what have you learned personally about “philosophy” and the enlightenment project in education, and how might this understanding serve to enhance your teaching within an elementary school classroom?

This essay is divided between two separate yet related themes. The first theme can be generalized as the question and problem of the enlightenment project in education. This theme is articulated in various ways by the course readings between September 23 and October 7 (Plato, Freire, Du Bois, Precious Knowledge). One of the challenges of this paper, then, given that we are largely an elementary education section of 410, is to discuss how the enlightenment project in education might be made relevant and meaningful to a group of students who obviously do not take formalized courses in philosophy. So, for example, what have you learned personally about “philosophy” and the enlightenment project in education, and how might this understanding serve to enhance your teaching within an elementary school classroom?
The second theme requires you to have read and carefully considered both Plato’s Euthyphro and the Apology. The purpose of reading these texts is to encourage you to familiarize yourself with the world-historic figure of Socrates, including the moral and educational controversies that swirled about him and that resulted in his execution for “corrupting the youth.” Your task will be to weigh-in intelligently regarding the ability—or not—of the figure of Socrates to shape your identity as a teacher. Have you learned anything of import from the study of Socrates that might possibly change your image of what it means to teach? What would it mean to “corrupt the youth” in today’s context? Or, alternatively, you may want to discuss the extent to which the so-called “Socratic seminars” that exist in the elementary education curriculum today, line-up with and partake of the Socratic spirit as you understand it.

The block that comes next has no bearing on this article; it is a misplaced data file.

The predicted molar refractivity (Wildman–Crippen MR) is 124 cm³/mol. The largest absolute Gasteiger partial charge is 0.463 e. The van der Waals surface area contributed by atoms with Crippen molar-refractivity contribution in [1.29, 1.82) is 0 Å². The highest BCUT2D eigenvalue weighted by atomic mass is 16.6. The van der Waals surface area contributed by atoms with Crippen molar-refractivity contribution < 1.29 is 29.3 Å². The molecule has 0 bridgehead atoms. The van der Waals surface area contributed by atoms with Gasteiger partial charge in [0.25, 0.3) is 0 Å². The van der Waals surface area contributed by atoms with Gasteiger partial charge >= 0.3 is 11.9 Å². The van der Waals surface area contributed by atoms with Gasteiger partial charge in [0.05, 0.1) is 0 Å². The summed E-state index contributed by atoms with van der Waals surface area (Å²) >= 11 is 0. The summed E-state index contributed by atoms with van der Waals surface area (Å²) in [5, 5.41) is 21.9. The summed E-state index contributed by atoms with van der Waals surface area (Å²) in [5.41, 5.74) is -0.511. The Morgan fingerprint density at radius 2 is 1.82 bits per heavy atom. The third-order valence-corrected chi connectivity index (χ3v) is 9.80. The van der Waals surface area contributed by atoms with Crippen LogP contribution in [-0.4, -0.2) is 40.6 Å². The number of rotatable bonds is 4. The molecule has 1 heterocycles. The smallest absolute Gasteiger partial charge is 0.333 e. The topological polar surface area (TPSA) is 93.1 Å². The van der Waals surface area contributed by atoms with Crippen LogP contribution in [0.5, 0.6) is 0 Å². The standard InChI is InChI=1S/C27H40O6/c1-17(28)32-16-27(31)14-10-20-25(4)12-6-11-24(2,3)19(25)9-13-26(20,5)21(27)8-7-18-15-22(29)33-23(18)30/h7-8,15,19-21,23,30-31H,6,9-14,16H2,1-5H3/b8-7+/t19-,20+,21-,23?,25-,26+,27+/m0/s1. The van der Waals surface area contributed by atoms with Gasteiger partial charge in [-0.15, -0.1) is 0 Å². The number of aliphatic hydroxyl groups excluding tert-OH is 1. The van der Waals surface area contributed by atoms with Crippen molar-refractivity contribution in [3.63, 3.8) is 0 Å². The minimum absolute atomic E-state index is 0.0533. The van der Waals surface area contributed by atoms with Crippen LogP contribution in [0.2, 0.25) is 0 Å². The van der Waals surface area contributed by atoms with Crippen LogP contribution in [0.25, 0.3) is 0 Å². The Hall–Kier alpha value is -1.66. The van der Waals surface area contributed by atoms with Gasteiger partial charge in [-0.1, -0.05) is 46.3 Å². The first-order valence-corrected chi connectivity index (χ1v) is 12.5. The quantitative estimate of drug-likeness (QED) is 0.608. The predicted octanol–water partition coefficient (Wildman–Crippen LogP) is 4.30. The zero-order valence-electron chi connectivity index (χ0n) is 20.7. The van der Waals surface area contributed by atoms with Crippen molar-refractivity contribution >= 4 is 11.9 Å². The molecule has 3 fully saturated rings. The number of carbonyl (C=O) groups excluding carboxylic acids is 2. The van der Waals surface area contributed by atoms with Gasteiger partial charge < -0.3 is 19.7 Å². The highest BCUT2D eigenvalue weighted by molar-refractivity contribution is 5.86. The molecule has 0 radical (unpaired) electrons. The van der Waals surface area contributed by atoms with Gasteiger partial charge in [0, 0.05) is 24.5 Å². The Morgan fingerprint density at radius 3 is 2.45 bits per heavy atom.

The first section of the essay, in layman’s terms, asks you to conceptualize what “philosophy” means to you and then it asks you to reflect upon how your understanding of philosophy and the enlightenment impulse and tradition, might possibly enrich your understanding of what you do as a teacher. The etymology of philosophy–the love of wisdom–challenges us to speculate how this moral spirit might be recruited to help inform one’s practice as an elementary education teacher (or whatever the profession may be). I suppose that some elementary education practitioners might argue that philosophy–including its underlying enlightenment quest– have no role to play in elementary education. It seems that such an anti-philosophical approach, however, would be sad indeed for all of those curious, questioning beings that fill elementary classrooms across the nation. But even if we are prepared to say the opposite of this view, and instead affirm the role of philosophy in the el ed classroom–this by itself would not explain how this moral spirit might clarify and perhaps deepen the teaching of el ed……So, using the sources we have studied most recently, leavened crucially by your own experience, how would you describe your relation as a teacher to this longstanding yet largely overlooked, tradition?
The second section is related to the first, but is specific in asking you to interpret the meaning of Socrates and to what extent he should be held in esteem as a model of teaching. My bias here is the conviction that every teacher in the country, and every citizen in the country, should devote some serious thought to Socrates at some point in their life. I would say the same thing about another world-historic figure, Jesus–and I say this as a non-christian. Many of us are familiar with how Jesus was crucified on a cross, essentially for posing a radical challenge to the powers that be in the ancient Roman empire. Socrates lived four hundred years before Jesus, and he, too, was killed by the state for posing a radical challenge to the prevailing truths of ancient Athens. He was a poor man who walked the streets engaging all kinds of Athenians in his brand of philosophy–he didn’t have a doctorate or credential–he just did philosophy and had the audacity to ask people to give an honest accounting for why they were living their life the way they were. This got him in trouble. He was charged with teaching about different gods and for corrupting the youth, even as he denied he was a teacher. Thus, the sublime paradox: The Western world’s greatest teacher denies his status as a teacher!
This essay needs to be grammatically correct, plagiarism-free, NO OUTSIDE RESOURCES, resources will be provided. Needs to be 5 pages in length, work sited throughout the essay, Reference page also needs to be added that is not included in the 5 pages
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Reference no: EM132069492


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